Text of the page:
Buddhism and golf just seem to go together.  And, the story about bringing them together can be both fact and fiction.  I’m not preaching religion, just depicting mythology.  How do we reach our inner spirit?  Not through story, but through actions.

Golf gives us this opportunity, as it’s the only sport I’ve ever played that I can get better at, without practicing.  Of course, that doesn’t mean you shouldn’t practice to get better at golf. It means, that by thinking about the game – watching the game – and provoking the game’s silence and mental acuity, you can mindfully improve your game.

It is the dichotomy of knowing and doing.  Doing it, by Buddhist standards …

And there lies the myth.  Becoming the person who can implement their thoughts – pulling out of the world of dualism and bringing spirit and body together.  Even if it’s only for the short period we are here.  Or, on the golf course.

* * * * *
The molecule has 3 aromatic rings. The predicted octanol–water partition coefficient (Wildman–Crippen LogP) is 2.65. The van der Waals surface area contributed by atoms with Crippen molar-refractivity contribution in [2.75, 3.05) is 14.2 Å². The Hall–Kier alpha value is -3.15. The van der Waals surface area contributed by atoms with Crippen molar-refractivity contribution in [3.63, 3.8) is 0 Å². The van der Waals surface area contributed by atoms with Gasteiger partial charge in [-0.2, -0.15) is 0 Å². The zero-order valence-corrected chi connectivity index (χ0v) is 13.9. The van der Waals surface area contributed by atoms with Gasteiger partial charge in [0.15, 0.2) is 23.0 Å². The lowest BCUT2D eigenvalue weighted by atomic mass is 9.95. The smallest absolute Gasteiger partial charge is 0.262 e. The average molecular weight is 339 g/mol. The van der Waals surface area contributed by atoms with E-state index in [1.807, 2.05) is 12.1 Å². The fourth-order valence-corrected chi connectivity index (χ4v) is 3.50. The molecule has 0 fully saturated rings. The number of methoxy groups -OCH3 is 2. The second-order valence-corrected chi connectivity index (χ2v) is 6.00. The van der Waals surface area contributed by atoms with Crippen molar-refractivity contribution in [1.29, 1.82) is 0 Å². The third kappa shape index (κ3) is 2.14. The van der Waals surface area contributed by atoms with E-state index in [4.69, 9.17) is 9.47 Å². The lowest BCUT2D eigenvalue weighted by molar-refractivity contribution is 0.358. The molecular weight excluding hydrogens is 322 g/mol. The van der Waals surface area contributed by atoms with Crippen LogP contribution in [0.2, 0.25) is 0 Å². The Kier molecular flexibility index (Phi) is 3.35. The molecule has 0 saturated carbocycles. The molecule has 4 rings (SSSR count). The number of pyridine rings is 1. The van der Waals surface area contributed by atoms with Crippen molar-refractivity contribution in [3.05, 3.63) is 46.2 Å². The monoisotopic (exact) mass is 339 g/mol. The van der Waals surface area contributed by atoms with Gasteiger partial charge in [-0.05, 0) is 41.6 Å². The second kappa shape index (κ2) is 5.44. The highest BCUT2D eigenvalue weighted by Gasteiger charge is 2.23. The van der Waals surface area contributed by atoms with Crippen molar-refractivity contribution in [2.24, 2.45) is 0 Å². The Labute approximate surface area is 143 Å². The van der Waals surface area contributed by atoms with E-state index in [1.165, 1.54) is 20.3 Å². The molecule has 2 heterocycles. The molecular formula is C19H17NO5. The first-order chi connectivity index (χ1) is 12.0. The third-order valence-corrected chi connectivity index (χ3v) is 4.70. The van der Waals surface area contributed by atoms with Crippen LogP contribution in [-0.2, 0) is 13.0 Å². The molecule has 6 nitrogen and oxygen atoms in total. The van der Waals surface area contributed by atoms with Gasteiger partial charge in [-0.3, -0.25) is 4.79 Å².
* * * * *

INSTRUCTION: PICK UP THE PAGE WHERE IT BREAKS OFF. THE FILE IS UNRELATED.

As this story unfolds, it will be obvious that the Dalai Lama is not THE Dalai Lama, but someone who has the Dalai Lama qualities.  He’s a combination of mythology, spirituality, religion, and a keen professor from Miami of Ohio, who we call the Dalai Lama.

We called him Dalai Lama for several reasons – he was bright, calm, loving, balanced, and he practiced his craft.  He wasn’t someone to one person and someone else to another person – and, he could spot the fakes a mile away.  But, his alignment was not to judge, but to focus on what he could do – many times ignoring what others would have trouble ignoring.

At one point, I strayed from the Dalai Lama, as I became more involved in other agendas. It had a profound effect on my inner nature.  Not until I realized that I had neglected the Dalai Lama’s influence was I able to again begin the regaining of my spirit.

This book, I am hoping, will make me whole again.

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